The company also prepares detailed environmental reports on all of its products. Former Vice President and environmental activist Al Gore sits on Apple's board of directors.
It must do better
Apple's supply chain needs to improve. The challenges it faces there are common to all multinational corporations operating in such a globalized economy, but due to its stature Apple garners more attention over labor-related transgressions at Foxconn and other manufacturing plants in China.
For example, Foxconn also assembles other gadgets like Microsoft's Xbox 360 and Samsung's competing Galaxy S III, but since those products don't carry the same volumes as Apple, they are able to avoid some of the negative publicity. That being said, Apple does bear more responsibility to enact meaningful change with labor practices because it carries more weight.
It's for that reason that Apple chose to join the Fair Labor Association a year ago, becoming the first technology company to join as a participating company. The FLA has helped improve working conditions in numerous industries from coffee to apparel. In February 2012, Apple voluntarily had the FLA begin inspections in order to audit supplier factories in China and compile detailed reports of its findings. After the investigation was complete, the FLA said it found "excessive overtime and problems with overtime compensation; several health and safety risks; and crucial communication gaps that have led to a widespread sense of unsafe working conditions among workers."
A status report published five months later showed that Foxconn had made progress with improving conditions, including areas like employee health, safety, and working hours. There's still much work to be done, as working hour compliance ticked down since August as the number of workers increased. Cook has said that while Apple is obsessed with product secrecy, it's equally fixated on supplier transparency, which is why it produces thorough supplier responsibility progress reports that detail improvements as well as shortfalls.
Apple is one of many companies that outsource manufacturing overseas, but as a leader, the company is doing what it can to improve the broader industry.
Foolish bottom line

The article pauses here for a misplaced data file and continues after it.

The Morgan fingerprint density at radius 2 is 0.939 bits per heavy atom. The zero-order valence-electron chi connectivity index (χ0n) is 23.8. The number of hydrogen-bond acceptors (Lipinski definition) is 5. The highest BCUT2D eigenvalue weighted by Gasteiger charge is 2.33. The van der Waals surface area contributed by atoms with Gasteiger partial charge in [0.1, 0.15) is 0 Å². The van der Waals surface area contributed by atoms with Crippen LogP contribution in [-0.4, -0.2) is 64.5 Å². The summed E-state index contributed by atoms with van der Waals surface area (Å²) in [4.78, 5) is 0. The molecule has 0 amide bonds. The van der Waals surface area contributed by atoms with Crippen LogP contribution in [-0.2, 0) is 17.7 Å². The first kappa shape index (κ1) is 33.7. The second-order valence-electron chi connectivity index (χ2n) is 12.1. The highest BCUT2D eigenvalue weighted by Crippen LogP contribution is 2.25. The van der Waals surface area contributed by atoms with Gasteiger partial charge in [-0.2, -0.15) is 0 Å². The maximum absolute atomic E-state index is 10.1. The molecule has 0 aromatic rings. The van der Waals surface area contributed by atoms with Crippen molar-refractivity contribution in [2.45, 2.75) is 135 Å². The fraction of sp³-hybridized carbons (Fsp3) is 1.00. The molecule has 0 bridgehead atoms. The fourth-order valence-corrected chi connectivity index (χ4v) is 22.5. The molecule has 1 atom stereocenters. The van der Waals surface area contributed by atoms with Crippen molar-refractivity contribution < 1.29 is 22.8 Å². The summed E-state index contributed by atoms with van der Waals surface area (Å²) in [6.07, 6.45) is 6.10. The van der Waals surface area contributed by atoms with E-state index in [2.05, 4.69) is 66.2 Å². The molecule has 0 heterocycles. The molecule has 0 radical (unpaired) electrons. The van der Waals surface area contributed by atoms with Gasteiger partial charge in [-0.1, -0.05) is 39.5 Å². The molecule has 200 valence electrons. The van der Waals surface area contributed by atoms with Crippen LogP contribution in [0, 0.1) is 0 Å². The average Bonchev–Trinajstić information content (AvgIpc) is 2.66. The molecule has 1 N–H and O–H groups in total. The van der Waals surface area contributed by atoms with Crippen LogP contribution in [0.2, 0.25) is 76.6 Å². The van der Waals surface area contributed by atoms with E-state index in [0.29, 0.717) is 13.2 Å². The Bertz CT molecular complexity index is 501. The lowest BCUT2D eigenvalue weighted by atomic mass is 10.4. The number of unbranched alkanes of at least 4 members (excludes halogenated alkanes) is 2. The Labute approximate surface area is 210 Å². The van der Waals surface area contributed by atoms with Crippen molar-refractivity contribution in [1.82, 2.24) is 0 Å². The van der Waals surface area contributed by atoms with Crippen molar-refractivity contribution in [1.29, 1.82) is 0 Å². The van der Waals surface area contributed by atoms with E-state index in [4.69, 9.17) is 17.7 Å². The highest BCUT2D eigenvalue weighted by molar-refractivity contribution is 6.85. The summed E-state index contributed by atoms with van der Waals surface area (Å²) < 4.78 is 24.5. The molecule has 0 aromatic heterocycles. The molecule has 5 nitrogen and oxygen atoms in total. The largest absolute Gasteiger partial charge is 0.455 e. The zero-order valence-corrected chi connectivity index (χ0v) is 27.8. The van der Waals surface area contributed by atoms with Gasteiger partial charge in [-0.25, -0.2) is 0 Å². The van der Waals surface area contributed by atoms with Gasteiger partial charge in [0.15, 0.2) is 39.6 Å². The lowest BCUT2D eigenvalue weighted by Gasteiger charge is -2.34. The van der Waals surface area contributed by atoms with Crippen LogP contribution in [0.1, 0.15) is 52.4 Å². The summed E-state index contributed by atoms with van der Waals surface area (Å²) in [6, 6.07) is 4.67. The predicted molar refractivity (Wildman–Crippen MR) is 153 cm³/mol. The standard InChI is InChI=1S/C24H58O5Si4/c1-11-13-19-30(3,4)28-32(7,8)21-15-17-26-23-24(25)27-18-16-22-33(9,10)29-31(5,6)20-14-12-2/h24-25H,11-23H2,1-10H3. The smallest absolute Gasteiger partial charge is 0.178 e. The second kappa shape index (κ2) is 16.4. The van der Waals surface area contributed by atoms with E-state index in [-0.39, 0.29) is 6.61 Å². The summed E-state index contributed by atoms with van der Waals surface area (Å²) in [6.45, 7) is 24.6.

Apple is one of the best-run companies in the world. In many ways, Tim Cook has improved Apple organizationally relative to Steve Jobs, even if Cook is less of a "product guy." The company nurtures innovation at every level and attracts talent from all over the world, while inspiring unprecedented levels of customer loyalty for a consumer electronics company.
That's all translated into incredible gains for shareholders, which now also benefit from dividends. Cook has made Apple more charitable and improved supply chain transparency and conditions, even if it still has room to improve there.
Ultimately, the supply chain issues surrounding Apple were what resulted in it not making the cut, even though Apple ranks highly among investors, customers, and employees. The company bears primary responsibility for human rights transgressions within its global supply chain, even if other companies technically contribute to the problem as well.
Supply chain transparency has become a priority for Apple and there have been signs of improvement. For example, Apple has reached a new high of 99% compliance of working hours as of January 2013. There have also been recent reports that Foxconn has been seeing higher worker retention in part due to improved conditions and wages.
If Apple can continue making meaningful progress on this front, it may earn a spot in next year's rankings.
Fool contributor Evan Niu, CFA, owns shares of Apple. The Motley Fool recommends Amazon.com, Apple, and Google. The Motley Fool owns shares of Amazon.com, Apple, Google, and Microsoft. Try any of our Foolish newsletter services free for 30 days. We Fools may not all hold the same opinions, but we all believe that considering a diverse range of insights makes us better investors. The Motley Fool has a disclosure policy.